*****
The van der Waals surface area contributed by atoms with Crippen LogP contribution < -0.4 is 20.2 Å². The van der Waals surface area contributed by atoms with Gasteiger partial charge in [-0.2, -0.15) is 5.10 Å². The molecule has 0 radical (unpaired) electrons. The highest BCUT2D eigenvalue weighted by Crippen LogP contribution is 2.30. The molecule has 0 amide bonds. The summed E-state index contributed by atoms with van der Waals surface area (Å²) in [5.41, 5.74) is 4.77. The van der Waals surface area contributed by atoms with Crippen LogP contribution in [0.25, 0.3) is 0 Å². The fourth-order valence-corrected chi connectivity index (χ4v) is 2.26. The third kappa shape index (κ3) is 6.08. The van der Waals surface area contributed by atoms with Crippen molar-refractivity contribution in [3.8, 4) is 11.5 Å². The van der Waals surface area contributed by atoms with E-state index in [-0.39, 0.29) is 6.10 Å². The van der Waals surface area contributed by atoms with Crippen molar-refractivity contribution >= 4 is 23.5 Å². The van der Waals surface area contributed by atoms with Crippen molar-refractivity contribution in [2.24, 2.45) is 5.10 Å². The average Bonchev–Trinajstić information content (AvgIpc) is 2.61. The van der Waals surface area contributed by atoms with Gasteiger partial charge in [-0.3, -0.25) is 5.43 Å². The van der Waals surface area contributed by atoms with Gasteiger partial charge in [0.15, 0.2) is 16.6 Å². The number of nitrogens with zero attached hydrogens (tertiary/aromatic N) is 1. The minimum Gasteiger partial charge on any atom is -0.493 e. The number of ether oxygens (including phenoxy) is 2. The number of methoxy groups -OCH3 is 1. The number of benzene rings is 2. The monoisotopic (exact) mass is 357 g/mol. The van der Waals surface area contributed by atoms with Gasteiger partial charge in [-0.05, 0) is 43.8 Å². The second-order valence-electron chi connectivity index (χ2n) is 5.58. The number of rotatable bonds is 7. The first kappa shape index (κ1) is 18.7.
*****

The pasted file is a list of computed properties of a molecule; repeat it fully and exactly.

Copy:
The van der Waals surface area contributed by atoms with Crippen LogP contribution < -0.4 is 20.2 Å². The van der Waals surface area contributed by atoms with Gasteiger partial charge in [-0.2, -0.15) is 5.10 Å². The molecule has 0 radical (unpaired) electrons. The highest BCUT2D eigenvalue weighted by Crippen LogP contribution is 2.30. The molecule has 0 amide bonds. The summed E-state index contributed by atoms with van der Waals surface area (Å²) in [5.41, 5.74) is 4.77. The van der Waals surface area contributed by atoms with Crippen LogP contribution in [0.25, 0.3) is 0 Å². The fourth-order valence-corrected chi connectivity index (χ4v) is 2.26. The third kappa shape index (κ3) is 6.08. The van der Waals surface area contributed by atoms with Crippen molar-refractivity contribution in [3.8, 4) is 11.5 Å². The van der Waals surface area contributed by atoms with E-state index in [-0.39, 0.29) is 6.10 Å². The van der Waals surface area contributed by atoms with Crippen molar-refractivity contribution >= 4 is 23.5 Å². The van der Waals surface area contributed by atoms with Crippen molar-refractivity contribution in [2.24, 2.45) is 5.10 Å². The average Bonchev–Trinajstić information content (AvgIpc) is 2.61. The van der Waals surface area contributed by atoms with Gasteiger partial charge in [-0.3, -0.25) is 5.43 Å². The van der Waals surface area contributed by atoms with Gasteiger partial charge in [0.15, 0.2) is 16.6 Å². The number of nitrogens with zero attached hydrogens (tertiary/aromatic N) is 1. The minimum Gasteiger partial charge on any atom is -0.493 e. The number of ether oxygens (including phenoxy) is 2. The number of methoxy groups -OCH3 is 1. The number of benzene rings is 2. The monoisotopic (exact) mass is 357 g/mol. The van der Waals surface area contributed by atoms with Gasteiger partial charge in [-0.05, 0) is 43.8 Å². The second-order valence-electron chi connectivity index (χ2n) is 5.58. The number of rotatable bonds is 7. The first kappa shape index (κ1) is 18.7.